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Interesting Facts about Mount Everest

highest peaks in the world Mount Everest
Dashamlav | 13 September 2020 (अंतिम बदलाव: 11 June 2021)

Mount Everest is the highest mountain in the world — this fact is so well known all around (and thus, boring!). But mind you, a bagful of very interesting facts are associated with the Mount Everest. For example, not many people know that this highest peak is still rising even higher! You also might not know that a climber has to summit on Everest before 2:00pm otherwise it gets too cold up there and weather can take unpredictable turn. Let’s have a look at some more of such facts in details.

1. Mount Everest was Named after George Everest

Sir Geroge Everest was the Surveyor General of India from 1830 to 1843. He hired  Andrew Scott Waugh, who made the first formal observations of the mountain, and Radhanath Sikdar, who calculated the height of the Mount Everest, then known as the Peak XV. Later Andrew Scott Waugh succeeded George Everest to become Surveyor General of India. In 1856, when the results  the Great Trigonometrical Survey of India were published, Waugh proposed that the Peak XV be named Mount Everest, in honor of Sir George Everest.

2. Two Feet were Added to the Height of Mount Everest

Radhanath Sikdar had calculated the height of Mount Everest to be exactly 29,000 feet (8,839.2 m). But Waugh publicly told that the height was 29,002 feet — just to avoid the impression that it was just a rounded-off estimated height. Because of this incident, Waugh is credited with being “the first person to put two feet on top of Mount Everest”.

Note: According to the latest calculations, the real height of Mount Everest is 29,029 feet.

3. Mount Everest is still Rising

Mount Everest was created due to collision between Indian and Eurasian tectonic plates, about 50 million years ago. These plates created an upward force giving rise to the Mount Everest. Even after so long, this force is still working and increasing the height of the mountain about quarter of an inch every year.

4. It Takes a Lot of Money to Climb Mount Everest

Climbing Everest is an expensive affair. It takes about US$ 45,000 to make an attempt. This money goes into hiring transport, guides, trainers and the mountain climbing gear. This also includes the fee for climbing Mount Everest. The Nepal Government charges a royalty fee of US$ 11,000 per person for climbing the Mount Everest.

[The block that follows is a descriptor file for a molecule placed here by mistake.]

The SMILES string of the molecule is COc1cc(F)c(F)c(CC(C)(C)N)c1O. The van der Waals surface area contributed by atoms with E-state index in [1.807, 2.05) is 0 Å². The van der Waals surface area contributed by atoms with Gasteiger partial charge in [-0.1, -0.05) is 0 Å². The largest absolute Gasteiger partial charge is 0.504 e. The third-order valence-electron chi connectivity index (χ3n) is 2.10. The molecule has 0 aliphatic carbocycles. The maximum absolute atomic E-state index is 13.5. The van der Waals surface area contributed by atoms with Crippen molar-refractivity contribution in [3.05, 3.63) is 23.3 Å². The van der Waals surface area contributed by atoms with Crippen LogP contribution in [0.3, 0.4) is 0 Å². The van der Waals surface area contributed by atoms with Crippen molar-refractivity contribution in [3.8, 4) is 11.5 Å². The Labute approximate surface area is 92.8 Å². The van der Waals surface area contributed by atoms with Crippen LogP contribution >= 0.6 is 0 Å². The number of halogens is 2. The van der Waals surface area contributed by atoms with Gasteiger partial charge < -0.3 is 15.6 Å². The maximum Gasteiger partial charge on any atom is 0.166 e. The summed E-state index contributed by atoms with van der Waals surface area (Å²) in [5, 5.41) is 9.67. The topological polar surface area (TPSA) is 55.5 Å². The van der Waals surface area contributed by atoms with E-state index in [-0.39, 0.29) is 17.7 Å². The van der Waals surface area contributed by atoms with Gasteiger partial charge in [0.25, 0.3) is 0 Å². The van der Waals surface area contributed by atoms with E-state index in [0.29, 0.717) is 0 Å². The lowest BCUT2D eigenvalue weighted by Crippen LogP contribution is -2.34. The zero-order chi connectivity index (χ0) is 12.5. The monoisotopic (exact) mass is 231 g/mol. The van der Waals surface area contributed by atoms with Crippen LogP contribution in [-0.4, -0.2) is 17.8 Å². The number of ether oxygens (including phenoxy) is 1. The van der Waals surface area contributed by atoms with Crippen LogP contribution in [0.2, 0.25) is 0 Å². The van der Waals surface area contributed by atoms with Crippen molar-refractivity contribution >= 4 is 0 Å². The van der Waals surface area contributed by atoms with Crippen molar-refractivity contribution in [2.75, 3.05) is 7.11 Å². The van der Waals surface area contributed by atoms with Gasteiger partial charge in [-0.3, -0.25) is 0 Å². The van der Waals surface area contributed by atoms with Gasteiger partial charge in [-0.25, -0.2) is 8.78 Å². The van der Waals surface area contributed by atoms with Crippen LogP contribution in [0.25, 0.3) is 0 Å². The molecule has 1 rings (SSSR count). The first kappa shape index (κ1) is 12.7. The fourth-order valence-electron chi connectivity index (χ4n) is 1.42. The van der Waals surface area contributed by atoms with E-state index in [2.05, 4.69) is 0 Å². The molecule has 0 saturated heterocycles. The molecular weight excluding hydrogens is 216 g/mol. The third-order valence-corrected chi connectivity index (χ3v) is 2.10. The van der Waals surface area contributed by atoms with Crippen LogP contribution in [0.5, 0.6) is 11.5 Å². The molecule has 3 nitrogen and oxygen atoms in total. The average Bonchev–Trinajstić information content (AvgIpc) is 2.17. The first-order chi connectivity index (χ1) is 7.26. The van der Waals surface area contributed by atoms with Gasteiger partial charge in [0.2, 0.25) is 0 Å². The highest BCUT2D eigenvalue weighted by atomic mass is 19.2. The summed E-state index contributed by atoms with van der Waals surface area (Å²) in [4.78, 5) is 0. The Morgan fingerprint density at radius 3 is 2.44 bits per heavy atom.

5. It’s Harsh Weather Up There

On top of the Mount Everest, temperature remains colder than -20°C (-4°F). At an altitude above 8,000 meters, the air pressure becomes about one-third of the pressure we are used to with at the sea-level. This makes breathing very difficult. Climbers have to carry oxygen cylinders to be able to breath enough oxygen into their lungs. The portion of Mount Everest above 8,000 meters is called the Death Zone because of its harsh conditions. Professional climbers take up to 12 hours to walk the last distance of 1.72 kilometers (1.07 mi) from South Col to the summit.

highest peaks in the world

6. Other Names of Mount Everest

In Nepal, Mount Everest is known as Sagarmatha, meaning Goddess of the Sky. In Tibet, it is known as Chomolungma, meaning Goddess Mother of the World.

7. Climber Deaths

More than 300 people have died so far while attempting to summit the Mount Everest. Almost every year when climbing is allowed, people die in their efforts to win the coveted peak. The biggest reason of deaths is the harsh weather conditions on top of the mountain.

8. Climbers with Disabilities

Beating all the odds, many people with disabilities have reached the Mount Everest summit. Following are some of these people:

  • Mark Inglis: A citizen of New Zealand, Inglis became the first double amputee to scale the Mount Everest on 15 May 2006. He does not have either legs and took 40 days to climb the mountain.
  • Sudarshan Gautam: First person without arms to have scaled the world’s highest mountain. Sudarshan, a Nepali at the time of expedition, reached the summit on 20 May 2013.
  • Arunima Sinha: The Indian lost a leg when she was pushed out of a general coach of the train by robbers wanting to snatch her bag and gold chain. Sinha reached the Summit on 21 May 2013.

9. Olympic Torch has Reached the Mount Everest

On 08 May 2008, for Beijing Olympics, the Olympic Torch was taken to the top of Mount Everest. This was the first and only time the Olympic Torch reach the highest peak on the face of the Earth.

10. Mount Kia is Taller than Mount Everest!

This might come as a surprise to many, but Mount Everest is the highest peak only when measured from the sea-level. Mount Kea in Hawaii is the tallest mountain in the world if we measure from the base. Mount Kea’s base lies in the ocean and from base to top it rises 10,200 meters (33,464.6 ft). But from the sea level, Mount Kea’s height is only 4,205 meters (13,796 ft).

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